A proposed federal regulation announced July 7 would require states and municipalities to track and reduce greenhouse gas (GHG) emissions.
The U.S. Department of Transportation rule, now under reviewe, would “take two important steps to combat climate change”:
- Establish a national framework for tracking state-by-state progress by adding a new GHG performance management measure to the existing FHWA national performance measures to help states track performance and make more informed investment decisions.
- Create a flexible system under which State DOTs and MPOs would set their own declining targets for on-road greenhouse gas emissions from roadway travel on the National Highway System.
“With today’s announcement, we are taking an important step forward in tackling transportation’s share of the climate challenge, and we don’t have a moment to waste,” said U.S. Transportation Secretary Pete Buttigieg.
Federal funding over the next five years includes:
- The Carbon Reduction Program will provide $6.4 billion in formula funding to states and local governments to develop carbon reduction strategies and fund a wide range of projects designed to reduce carbon emissions from on-road highway sources.
- The National Electric Vehicle Infrastructure (NEVI) Formula Program will provide $5 billion to states primarily through a statutory formula to build out a national electric vehicle charging network, an important step towards making electric vehicle charging accessible to all Americans.
- A Discretionary Grant Program for Charging and Fueling Infrastructure will provide $2.5 billion in competitive funding to states and local governments to deploy electric vehicle charging and hydrogen, propane, and natural gas fueling infrastructure along designated alternative fuel corridors and in communities.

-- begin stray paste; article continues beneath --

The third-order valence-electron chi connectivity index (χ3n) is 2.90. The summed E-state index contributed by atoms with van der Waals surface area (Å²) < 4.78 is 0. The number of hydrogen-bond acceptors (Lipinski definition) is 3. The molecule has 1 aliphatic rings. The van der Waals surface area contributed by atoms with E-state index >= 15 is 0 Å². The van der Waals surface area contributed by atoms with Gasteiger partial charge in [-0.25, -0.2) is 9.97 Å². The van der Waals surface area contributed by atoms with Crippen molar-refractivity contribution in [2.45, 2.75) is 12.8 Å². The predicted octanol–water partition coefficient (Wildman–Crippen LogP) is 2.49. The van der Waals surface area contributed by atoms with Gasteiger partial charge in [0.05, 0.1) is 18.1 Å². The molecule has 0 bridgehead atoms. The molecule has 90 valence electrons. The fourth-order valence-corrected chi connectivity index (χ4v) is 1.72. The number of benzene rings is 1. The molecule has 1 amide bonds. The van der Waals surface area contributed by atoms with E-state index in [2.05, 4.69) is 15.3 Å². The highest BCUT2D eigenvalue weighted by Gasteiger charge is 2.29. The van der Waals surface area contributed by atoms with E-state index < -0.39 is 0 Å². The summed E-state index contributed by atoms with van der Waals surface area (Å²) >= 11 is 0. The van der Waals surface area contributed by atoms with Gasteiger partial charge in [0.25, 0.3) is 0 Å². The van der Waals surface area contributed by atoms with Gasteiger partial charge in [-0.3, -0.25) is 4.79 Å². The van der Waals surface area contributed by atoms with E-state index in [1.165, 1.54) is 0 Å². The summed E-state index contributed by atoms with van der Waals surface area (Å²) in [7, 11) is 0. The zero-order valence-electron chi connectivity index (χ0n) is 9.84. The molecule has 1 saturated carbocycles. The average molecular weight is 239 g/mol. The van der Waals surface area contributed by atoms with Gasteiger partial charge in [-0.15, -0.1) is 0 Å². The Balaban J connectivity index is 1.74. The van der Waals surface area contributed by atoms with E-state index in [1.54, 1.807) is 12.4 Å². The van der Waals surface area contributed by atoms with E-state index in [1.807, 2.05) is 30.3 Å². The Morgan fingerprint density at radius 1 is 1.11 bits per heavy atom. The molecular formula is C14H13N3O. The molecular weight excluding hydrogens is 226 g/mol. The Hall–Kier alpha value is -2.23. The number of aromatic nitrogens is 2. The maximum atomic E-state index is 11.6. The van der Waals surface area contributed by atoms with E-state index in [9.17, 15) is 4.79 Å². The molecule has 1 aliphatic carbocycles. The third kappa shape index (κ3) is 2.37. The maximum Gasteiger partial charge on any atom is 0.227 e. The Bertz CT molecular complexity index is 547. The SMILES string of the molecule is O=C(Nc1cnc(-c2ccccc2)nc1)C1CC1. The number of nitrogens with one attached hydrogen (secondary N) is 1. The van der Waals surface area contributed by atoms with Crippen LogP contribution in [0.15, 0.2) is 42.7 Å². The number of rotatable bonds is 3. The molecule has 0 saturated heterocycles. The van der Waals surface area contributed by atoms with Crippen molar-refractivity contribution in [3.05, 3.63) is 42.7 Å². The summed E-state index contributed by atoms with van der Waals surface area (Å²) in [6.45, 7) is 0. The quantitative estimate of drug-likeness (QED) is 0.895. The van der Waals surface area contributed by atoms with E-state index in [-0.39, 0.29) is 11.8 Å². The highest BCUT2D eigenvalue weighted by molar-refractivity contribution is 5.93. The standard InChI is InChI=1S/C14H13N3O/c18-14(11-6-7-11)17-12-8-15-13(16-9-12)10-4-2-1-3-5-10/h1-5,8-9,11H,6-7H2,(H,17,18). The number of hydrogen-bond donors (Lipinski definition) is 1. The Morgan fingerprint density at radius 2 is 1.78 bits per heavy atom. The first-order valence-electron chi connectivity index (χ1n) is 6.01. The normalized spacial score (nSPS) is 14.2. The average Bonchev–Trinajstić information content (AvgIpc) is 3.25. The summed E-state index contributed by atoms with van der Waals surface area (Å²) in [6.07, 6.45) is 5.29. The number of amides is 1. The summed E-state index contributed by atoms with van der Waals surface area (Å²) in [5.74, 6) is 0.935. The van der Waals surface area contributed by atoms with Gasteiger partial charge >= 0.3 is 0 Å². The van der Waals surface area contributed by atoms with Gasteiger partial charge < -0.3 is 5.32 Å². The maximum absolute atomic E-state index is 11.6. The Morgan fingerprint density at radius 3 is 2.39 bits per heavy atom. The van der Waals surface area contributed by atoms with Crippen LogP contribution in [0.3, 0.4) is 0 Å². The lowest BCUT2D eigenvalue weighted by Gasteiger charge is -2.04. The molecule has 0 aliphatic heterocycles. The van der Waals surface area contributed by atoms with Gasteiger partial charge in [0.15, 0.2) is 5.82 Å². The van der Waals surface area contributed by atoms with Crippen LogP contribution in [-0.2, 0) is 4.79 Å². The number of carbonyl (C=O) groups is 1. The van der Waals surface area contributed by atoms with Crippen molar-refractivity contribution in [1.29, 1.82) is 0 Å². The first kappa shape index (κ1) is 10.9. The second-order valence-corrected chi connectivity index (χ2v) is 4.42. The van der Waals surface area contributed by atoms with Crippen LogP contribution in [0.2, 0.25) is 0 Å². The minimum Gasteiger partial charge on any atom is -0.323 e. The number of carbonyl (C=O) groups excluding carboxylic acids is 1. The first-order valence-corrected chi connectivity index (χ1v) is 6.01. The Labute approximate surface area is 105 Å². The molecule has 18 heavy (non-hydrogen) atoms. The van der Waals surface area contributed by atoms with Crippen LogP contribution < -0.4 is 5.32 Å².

- The Congestion Relief Program will provide $250 million in competitive funding to advance innovative, multimodal solutions to reduce congestion and related economic and environmental costs in the most congested metropolitan areas of the U.S.
- The Reduction of Truck Emissions at Port Facilities Program will provide $400 million in competitive funding to reduce truck idling and emissions at ports, including through the advancement of port electrification.
- BIL includes more than $5 billion for the Federal Transit Administration’s Low or No Emission Vehicle Program, which will help ensure our nation’s transit systems are tackling the climate crisis and working better for all of us.
- BIL also includes $7.2 billion for the Transportation Alternatives Set-Aside that can help state and local governments carry out environmentally friendly pedestrian and bicycle infrastructure projects.
- Additionally, FTA’s $69 million Transit Oriented Development (TOD) Program provides funding to local communities to integrate land use and transportation planning with new fixed guideway or core capacity transit capital investment projects. BIL also expands TOD funding opportunities through the Transportation Infrastructure Finance and Innovation Act (TIFIA) and Railroad Rehabilitation & Improvement Financing (RRIF) programs.
The proposed rule also aligns with the Administration’s net-zero targets as outlined in the national policy established under Executive Orders (E.O.) 13990, “Protecting Public Health and the Environment and Restoring Science to Tackle the Climate Crisis,” and E.O. 14008, “Tackling the Climate Crisis at Home and Abroad.”
The proposed rule would require State DOTs and MPOs to report biennially on their progress in meeting the declining targets they establish and require FHWA to assess significant progress toward achieving those targets.
The proposed rule has been published in the Federal Register. A final rule may be published after FHWA has had the opportunity to review the comments submitted.
Much of this article was sourced from a July 7 U.S. Dept. of Transportation press release.
Categories: National News